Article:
Zero-day defenses suggested while Redmond gets to work on a patch
Microsoft is urging organizations to apply temporary workarounds while it works on developing a patch for a flaw in how Windows handles and renders fonts that attackers are actively exploiting.
In an advisory published on Monday (March 23), Microsoft said it was aware of “limited targeted attacks that could leverage un-patched vulnerabilities in the Adobe Type Manager Library”.
“Two remote code execution vulnerabilities exist in Microsoft Windows when the Windows Adobe Type Manager Library improperly handles a specially-crafted multi-master font – Adobe Type 1 PostScript format,” the advisory explains.
The critical, zero-day flaw might be exploited providing an attacker is able to trick a potential target into opening a specially crafted document or viewing it in the Windows Preview pane.
Successful attacks open the door for attackers to push malicious code onto vulnerable systems.
All supported versions of Windows – including Windows 10 and Windows Server 2008 up until Windows Server 2019 – are affected.
Windows 7 is likely also vulnerable but not listed as such because it is no longer supported.
How to protect against the Windows font handler flaw
Microsoft has offered three potential mitigations to safeguard vulnerable systems against potential attack. These include disabling the Preview Pane and Details Pane in Windows Explorer.
“While this prevents malicious files from being viewed in Windows Explorer, it does not prevent a local, authenticated user from running a specially crafted program to exploit this vulnerability,” Microsoft cautions.
Another option comes from disabling the WebClient service which blocks the “most likely remote attack vector” even though it falls some way short of offering a complete fix.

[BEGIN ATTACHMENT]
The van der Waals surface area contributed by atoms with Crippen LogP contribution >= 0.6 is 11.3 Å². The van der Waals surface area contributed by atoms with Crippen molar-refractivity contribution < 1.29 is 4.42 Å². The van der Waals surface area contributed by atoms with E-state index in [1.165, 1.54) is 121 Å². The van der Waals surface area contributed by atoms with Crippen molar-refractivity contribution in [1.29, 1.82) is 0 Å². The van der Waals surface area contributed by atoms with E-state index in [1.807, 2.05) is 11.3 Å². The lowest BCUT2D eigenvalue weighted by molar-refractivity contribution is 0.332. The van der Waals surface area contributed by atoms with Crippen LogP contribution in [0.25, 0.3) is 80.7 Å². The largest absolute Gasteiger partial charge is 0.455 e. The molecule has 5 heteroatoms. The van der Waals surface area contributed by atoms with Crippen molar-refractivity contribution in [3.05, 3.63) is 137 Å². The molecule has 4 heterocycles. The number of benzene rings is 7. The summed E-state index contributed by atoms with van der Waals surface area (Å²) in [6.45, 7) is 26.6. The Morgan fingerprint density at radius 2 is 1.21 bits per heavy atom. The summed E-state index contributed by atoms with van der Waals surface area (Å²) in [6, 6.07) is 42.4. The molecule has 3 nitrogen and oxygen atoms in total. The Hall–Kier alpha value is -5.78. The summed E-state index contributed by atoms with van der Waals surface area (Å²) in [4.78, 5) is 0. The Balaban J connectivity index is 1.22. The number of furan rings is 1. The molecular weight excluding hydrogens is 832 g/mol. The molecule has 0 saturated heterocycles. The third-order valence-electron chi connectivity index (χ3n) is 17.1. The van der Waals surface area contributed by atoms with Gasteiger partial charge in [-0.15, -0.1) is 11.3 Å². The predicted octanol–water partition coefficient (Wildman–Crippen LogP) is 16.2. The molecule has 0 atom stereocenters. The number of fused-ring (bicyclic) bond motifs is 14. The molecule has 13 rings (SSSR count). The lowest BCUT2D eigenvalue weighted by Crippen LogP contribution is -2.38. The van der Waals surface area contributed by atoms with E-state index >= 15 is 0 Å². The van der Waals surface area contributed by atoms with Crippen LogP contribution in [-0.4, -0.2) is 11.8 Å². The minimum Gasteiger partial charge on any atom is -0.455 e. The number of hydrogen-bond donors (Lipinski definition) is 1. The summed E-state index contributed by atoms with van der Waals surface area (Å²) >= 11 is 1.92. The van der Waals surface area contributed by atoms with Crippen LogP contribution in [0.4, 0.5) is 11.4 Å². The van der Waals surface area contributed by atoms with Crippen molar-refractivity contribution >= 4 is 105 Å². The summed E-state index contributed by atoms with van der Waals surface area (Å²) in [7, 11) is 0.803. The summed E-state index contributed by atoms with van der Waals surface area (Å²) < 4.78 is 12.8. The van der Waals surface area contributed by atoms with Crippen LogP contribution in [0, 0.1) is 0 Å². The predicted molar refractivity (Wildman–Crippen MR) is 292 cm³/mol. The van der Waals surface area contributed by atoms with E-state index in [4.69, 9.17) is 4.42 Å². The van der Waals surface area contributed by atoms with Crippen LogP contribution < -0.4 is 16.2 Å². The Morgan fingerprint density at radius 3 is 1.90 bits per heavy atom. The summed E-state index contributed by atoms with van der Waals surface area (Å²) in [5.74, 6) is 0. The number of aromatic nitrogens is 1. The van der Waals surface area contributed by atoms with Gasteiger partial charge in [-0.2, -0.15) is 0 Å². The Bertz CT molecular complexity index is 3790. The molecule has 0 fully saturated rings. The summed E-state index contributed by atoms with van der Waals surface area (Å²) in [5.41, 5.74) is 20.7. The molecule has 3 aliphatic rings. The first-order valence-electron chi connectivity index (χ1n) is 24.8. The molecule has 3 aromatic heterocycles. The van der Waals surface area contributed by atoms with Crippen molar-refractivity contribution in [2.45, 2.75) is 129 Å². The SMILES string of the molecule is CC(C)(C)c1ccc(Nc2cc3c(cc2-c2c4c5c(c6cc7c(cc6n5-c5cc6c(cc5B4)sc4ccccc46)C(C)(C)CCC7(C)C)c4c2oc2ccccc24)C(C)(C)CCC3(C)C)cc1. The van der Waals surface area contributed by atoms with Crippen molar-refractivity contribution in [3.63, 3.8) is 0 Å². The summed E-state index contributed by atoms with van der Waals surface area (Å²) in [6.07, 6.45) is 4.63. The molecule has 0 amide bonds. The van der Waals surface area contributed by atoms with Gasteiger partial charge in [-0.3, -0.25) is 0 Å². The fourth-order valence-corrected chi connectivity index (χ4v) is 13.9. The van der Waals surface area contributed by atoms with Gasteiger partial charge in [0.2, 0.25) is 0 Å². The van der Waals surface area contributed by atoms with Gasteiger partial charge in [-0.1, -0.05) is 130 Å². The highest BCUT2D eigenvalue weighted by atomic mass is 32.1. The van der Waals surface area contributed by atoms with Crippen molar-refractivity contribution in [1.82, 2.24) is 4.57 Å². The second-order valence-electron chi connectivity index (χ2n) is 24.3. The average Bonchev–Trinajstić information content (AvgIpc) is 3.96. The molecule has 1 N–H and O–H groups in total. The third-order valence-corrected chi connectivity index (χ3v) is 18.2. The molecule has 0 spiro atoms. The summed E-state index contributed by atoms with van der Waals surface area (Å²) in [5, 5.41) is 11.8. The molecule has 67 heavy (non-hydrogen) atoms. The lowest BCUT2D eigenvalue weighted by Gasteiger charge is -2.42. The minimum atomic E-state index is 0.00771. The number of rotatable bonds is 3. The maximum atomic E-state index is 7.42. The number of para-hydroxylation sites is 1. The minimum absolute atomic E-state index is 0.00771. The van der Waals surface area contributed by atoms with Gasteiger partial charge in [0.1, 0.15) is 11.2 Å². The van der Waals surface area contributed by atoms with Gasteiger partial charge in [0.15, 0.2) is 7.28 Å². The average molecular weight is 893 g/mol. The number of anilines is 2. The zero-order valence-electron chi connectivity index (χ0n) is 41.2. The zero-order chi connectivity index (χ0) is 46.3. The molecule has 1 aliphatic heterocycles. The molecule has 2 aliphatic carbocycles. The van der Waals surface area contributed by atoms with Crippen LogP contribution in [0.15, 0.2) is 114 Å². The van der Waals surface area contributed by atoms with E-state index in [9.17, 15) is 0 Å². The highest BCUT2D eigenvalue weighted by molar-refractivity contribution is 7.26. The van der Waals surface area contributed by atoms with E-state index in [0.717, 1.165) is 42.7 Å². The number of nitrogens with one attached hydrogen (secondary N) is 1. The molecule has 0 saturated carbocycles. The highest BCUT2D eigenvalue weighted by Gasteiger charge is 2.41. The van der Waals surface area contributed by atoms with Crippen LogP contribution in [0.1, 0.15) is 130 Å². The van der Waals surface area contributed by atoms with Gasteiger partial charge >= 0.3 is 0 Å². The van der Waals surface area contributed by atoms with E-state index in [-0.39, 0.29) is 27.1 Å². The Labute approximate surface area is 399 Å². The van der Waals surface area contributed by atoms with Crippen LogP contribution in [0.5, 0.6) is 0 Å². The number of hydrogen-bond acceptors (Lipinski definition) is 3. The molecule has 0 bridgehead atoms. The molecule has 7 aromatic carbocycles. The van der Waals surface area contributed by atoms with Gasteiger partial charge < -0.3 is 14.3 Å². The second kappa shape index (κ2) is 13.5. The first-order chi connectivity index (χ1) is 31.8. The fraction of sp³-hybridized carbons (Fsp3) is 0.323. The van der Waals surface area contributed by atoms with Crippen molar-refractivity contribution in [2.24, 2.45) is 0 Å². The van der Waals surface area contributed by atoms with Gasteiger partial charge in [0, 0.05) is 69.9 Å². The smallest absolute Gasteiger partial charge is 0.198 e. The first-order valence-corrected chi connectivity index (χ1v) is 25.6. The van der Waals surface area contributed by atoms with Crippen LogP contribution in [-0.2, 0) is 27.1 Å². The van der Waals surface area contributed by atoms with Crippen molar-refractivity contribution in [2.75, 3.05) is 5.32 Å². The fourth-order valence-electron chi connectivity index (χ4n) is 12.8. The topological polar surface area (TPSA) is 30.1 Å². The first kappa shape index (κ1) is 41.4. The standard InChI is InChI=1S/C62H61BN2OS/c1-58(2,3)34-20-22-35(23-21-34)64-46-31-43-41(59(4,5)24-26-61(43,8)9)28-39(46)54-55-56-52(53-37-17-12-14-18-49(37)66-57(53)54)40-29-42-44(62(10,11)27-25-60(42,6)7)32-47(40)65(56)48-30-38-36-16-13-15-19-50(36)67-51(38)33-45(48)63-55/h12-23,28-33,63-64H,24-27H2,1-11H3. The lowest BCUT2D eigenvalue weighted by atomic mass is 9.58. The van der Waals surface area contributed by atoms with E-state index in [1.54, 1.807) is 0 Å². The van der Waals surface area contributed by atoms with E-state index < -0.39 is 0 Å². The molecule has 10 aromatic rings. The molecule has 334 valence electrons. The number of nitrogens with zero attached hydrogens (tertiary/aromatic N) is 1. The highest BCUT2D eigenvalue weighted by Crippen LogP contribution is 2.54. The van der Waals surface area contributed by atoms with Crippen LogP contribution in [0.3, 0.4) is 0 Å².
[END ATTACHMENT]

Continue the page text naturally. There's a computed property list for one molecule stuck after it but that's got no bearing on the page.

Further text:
“After applying this workaround it is still possible for remote attackers who successfully exploit this vulnerability to cause the system to run programs located on the targeted user’s computer or the Local Area Network, but users will be prompted for confirmation before opening arbitrary programs from the internet,” Redmond’s security team explains.
A third potential mitigation comes from renaming the ATMFD.DLL library – a move that means that applications that rely on embedded font technology will not render properly.
None of the mitigations are complete and all have their drawbacks. Even so, these safety measures are worth considering in the absence of an immediate fix from Microsoft.
Based on previous form, a patch is most likely to arrive next month as part of the Microsoft’s regular Patch Tuesday update, but we can’t be certain of this – especially in these most uncertain times.
Jonathan Knudsen, senior security strategist at Synopsys, noted that Microsoft is dealing with the consequences of a vulnerability in a software component developed by a third-party supplier rather than its own developers.
“Microsoft is actually reporting on an Adobe component which contains vulnerabilities that affect Microsoft’s products,” he said.